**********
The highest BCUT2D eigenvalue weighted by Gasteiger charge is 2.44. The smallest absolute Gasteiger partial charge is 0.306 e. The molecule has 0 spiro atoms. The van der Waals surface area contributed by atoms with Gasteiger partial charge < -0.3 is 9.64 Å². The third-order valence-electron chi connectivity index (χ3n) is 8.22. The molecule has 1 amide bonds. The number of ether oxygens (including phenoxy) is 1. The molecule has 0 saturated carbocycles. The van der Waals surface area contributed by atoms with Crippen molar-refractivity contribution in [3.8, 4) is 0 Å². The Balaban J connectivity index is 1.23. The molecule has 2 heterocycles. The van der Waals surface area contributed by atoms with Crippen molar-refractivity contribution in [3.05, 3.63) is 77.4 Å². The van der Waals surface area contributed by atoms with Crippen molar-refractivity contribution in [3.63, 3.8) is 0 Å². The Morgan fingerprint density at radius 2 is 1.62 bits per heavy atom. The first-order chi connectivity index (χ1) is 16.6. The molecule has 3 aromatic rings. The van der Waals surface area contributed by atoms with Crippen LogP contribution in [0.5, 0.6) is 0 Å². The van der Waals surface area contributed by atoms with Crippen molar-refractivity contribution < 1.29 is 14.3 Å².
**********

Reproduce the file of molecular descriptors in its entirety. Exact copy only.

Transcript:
The highest BCUT2D eigenvalue weighted by Gasteiger charge is 2.44. The smallest absolute Gasteiger partial charge is 0.306 e. The molecule has 0 spiro atoms. The van der Waals surface area contributed by atoms with Gasteiger partial charge < -0.3 is 9.64 Å². The third-order valence-electron chi connectivity index (χ3n) is 8.22. The molecule has 1 amide bonds. The number of ether oxygens (including phenoxy) is 1. The molecule has 0 saturated carbocycles. The van der Waals surface area contributed by atoms with Crippen molar-refractivity contribution in [3.8, 4) is 0 Å². The Balaban J connectivity index is 1.23. The molecule has 2 heterocycles. The van der Waals surface area contributed by atoms with Crippen molar-refractivity contribution in [3.05, 3.63) is 77.4 Å². The van der Waals surface area contributed by atoms with Crippen molar-refractivity contribution in [3.63, 3.8) is 0 Å². The Morgan fingerprint density at radius 2 is 1.62 bits per heavy atom. The first-order chi connectivity index (χ1) is 16.6. The molecule has 3 aromatic rings. The van der Waals surface area contributed by atoms with Crippen LogP contribution in [0.5, 0.6) is 0 Å². The van der Waals surface area contributed by atoms with Crippen molar-refractivity contribution < 1.29 is 14.3 Å².